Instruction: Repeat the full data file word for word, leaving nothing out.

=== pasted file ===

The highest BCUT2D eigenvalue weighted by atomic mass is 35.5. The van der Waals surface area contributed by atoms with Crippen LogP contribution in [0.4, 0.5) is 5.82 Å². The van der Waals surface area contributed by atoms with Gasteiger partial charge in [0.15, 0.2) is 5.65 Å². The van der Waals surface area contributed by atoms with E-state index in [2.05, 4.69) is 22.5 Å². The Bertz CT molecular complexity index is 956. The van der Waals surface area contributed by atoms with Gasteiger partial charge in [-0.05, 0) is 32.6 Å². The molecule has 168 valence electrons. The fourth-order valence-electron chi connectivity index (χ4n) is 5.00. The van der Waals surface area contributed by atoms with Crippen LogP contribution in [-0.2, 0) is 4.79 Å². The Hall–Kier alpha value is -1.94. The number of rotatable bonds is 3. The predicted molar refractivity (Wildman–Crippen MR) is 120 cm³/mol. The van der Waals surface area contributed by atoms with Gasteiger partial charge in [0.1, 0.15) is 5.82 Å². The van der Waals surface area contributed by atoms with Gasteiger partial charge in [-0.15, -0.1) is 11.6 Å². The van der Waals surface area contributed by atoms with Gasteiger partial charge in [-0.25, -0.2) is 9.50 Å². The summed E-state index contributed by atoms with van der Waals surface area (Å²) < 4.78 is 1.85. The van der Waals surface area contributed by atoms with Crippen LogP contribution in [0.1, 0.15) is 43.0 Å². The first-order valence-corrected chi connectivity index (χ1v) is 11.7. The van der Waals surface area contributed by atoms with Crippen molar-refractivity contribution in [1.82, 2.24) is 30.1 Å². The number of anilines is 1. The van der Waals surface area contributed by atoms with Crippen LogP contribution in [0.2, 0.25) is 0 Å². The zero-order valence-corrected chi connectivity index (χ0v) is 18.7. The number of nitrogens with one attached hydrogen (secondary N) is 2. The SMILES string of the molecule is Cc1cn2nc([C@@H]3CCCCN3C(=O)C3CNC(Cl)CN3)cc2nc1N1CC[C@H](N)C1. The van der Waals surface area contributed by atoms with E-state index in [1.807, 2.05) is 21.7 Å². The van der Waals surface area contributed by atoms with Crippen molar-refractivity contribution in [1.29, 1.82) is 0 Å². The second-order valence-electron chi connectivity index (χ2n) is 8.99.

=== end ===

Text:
The highest BCUT2D eigenvalue weighted by atomic mass is 35.5. The van der Waals surface area contributed by atoms with Crippen LogP contribution in [0.4, 0.5) is 5.82 Å². The van der Waals surface area contributed by atoms with Gasteiger partial charge in [0.15, 0.2) is 5.65 Å². The van der Waals surface area contributed by atoms with E-state index in [2.05, 4.69) is 22.5 Å². The Bertz CT molecular complexity index is 956. The van der Waals surface area contributed by atoms with Gasteiger partial charge in [-0.05, 0) is 32.6 Å². The molecule has 168 valence electrons. The fourth-order valence-electron chi connectivity index (χ4n) is 5.00. The van der Waals surface area contributed by atoms with Crippen LogP contribution in [-0.2, 0) is 4.79 Å². The Hall–Kier alpha value is -1.94. The number of rotatable bonds is 3. The predicted molar refractivity (Wildman–Crippen MR) is 120 cm³/mol. The van der Waals surface area contributed by atoms with Gasteiger partial charge in [0.1, 0.15) is 5.82 Å². The van der Waals surface area contributed by atoms with Gasteiger partial charge in [-0.15, -0.1) is 11.6 Å². The van der Waals surface area contributed by atoms with Gasteiger partial charge in [-0.25, -0.2) is 9.50 Å². The summed E-state index contributed by atoms with van der Waals surface area (Å²) < 4.78 is 1.85. The van der Waals surface area contributed by atoms with Crippen LogP contribution in [0.1, 0.15) is 43.0 Å². The first-order valence-corrected chi connectivity index (χ1v) is 11.7. The van der Waals surface area contributed by atoms with Crippen molar-refractivity contribution in [1.82, 2.24) is 30.1 Å². The number of anilines is 1. The van der Waals surface area contributed by atoms with Crippen LogP contribution in [0.2, 0.25) is 0 Å². The zero-order valence-corrected chi connectivity index (χ0v) is 18.7. The number of nitrogens with one attached hydrogen (secondary N) is 2. The SMILES string of the molecule is Cc1cn2nc([C@@H]3CCCCN3C(=O)C3CNC(Cl)CN3)cc2nc1N1CC[C@H](N)C1. The van der Waals surface area contributed by atoms with E-state index in [1.807, 2.05) is 21.7 Å². The van der Waals surface area contributed by atoms with Crippen molar-refractivity contribution in [1.29, 1.82) is 0 Å². The second-order valence-electron chi connectivity index (χ2n) is 8.99.